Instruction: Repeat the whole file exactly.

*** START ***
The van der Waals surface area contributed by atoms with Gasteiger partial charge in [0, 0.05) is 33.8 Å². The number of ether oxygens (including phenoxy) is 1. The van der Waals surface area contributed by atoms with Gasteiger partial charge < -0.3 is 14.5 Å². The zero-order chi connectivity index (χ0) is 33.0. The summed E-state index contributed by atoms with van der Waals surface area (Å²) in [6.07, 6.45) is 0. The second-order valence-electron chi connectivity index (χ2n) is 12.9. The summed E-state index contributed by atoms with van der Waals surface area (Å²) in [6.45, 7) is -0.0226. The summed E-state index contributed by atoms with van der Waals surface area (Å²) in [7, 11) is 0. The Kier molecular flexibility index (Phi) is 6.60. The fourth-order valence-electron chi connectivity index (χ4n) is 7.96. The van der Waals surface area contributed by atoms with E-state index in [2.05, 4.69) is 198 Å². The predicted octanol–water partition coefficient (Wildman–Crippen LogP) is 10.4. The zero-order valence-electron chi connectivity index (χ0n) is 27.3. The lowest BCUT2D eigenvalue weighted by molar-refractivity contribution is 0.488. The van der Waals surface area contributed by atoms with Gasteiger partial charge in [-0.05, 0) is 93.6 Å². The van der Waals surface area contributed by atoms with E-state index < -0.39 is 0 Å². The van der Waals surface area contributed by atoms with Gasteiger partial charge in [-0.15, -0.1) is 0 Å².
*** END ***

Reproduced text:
The van der Waals surface area contributed by atoms with Gasteiger partial charge in [0, 0.05) is 33.8 Å². The number of ether oxygens (including phenoxy) is 1. The van der Waals surface area contributed by atoms with Gasteiger partial charge < -0.3 is 14.5 Å². The zero-order chi connectivity index (χ0) is 33.0. The summed E-state index contributed by atoms with van der Waals surface area (Å²) in [6.07, 6.45) is 0. The second-order valence-electron chi connectivity index (χ2n) is 12.9. The summed E-state index contributed by atoms with van der Waals surface area (Å²) in [6.45, 7) is -0.0226. The summed E-state index contributed by atoms with van der Waals surface area (Å²) in [7, 11) is 0. The Kier molecular flexibility index (Phi) is 6.60. The fourth-order valence-electron chi connectivity index (χ4n) is 7.96. The van der Waals surface area contributed by atoms with E-state index in [2.05, 4.69) is 198 Å². The predicted octanol–water partition coefficient (Wildman–Crippen LogP) is 10.4. The zero-order valence-electron chi connectivity index (χ0n) is 27.3. The lowest BCUT2D eigenvalue weighted by molar-refractivity contribution is 0.488. The van der Waals surface area contributed by atoms with Gasteiger partial charge in [-0.05, 0) is 93.6 Å². The van der Waals surface area contributed by atoms with E-state index < -0.39 is 0 Å². The van der Waals surface area contributed by atoms with Gasteiger partial charge in [-0.15, -0.1) is 0 Å².